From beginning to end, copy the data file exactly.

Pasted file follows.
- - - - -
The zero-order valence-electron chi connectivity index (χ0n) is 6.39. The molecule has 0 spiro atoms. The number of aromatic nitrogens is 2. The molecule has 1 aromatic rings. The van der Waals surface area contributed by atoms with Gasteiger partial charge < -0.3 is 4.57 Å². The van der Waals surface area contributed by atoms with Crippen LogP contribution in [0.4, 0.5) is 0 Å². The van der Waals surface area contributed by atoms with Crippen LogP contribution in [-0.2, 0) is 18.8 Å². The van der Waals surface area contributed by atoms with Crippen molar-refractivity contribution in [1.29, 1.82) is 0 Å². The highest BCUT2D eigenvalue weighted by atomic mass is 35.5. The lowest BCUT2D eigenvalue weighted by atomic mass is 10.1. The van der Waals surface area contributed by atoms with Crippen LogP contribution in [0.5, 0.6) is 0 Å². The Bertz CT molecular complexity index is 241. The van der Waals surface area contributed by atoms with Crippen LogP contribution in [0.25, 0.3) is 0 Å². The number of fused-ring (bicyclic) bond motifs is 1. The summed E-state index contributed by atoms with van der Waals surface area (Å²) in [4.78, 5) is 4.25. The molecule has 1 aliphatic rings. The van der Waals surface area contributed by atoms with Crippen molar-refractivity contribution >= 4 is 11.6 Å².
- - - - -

The zero-order valence-electron chi connectivity index (χ0n) is 6.39. The molecule has 0 spiro atoms. The number of aromatic nitrogens is 2. The molecule has 1 aromatic rings. The van der Waals surface area contributed by atoms with Gasteiger partial charge < -0.3 is 4.57 Å². The van der Waals surface area contributed by atoms with Crippen LogP contribution in [0.4, 0.5) is 0 Å². The van der Waals surface area contributed by atoms with Crippen LogP contribution in [-0.2, 0) is 18.8 Å². The van der Waals surface area contributed by atoms with Crippen molar-refractivity contribution in [1.29, 1.82) is 0 Å². The highest BCUT2D eigenvalue weighted by atomic mass is 35.5. The lowest BCUT2D eigenvalue weighted by atomic mass is 10.1. The van der Waals surface area contributed by atoms with Crippen LogP contribution in [0.5, 0.6) is 0 Å². The Bertz CT molecular complexity index is 241. The van der Waals surface area contributed by atoms with Crippen LogP contribution in [0.25, 0.3) is 0 Å². The number of fused-ring (bicyclic) bond motifs is 1. The summed E-state index contributed by atoms with van der Waals surface area (Å²) in [4.78, 5) is 4.25. The molecule has 1 aliphatic rings. The van der Waals surface area contributed by atoms with Crippen molar-refractivity contribution >= 4 is 11.6 Å².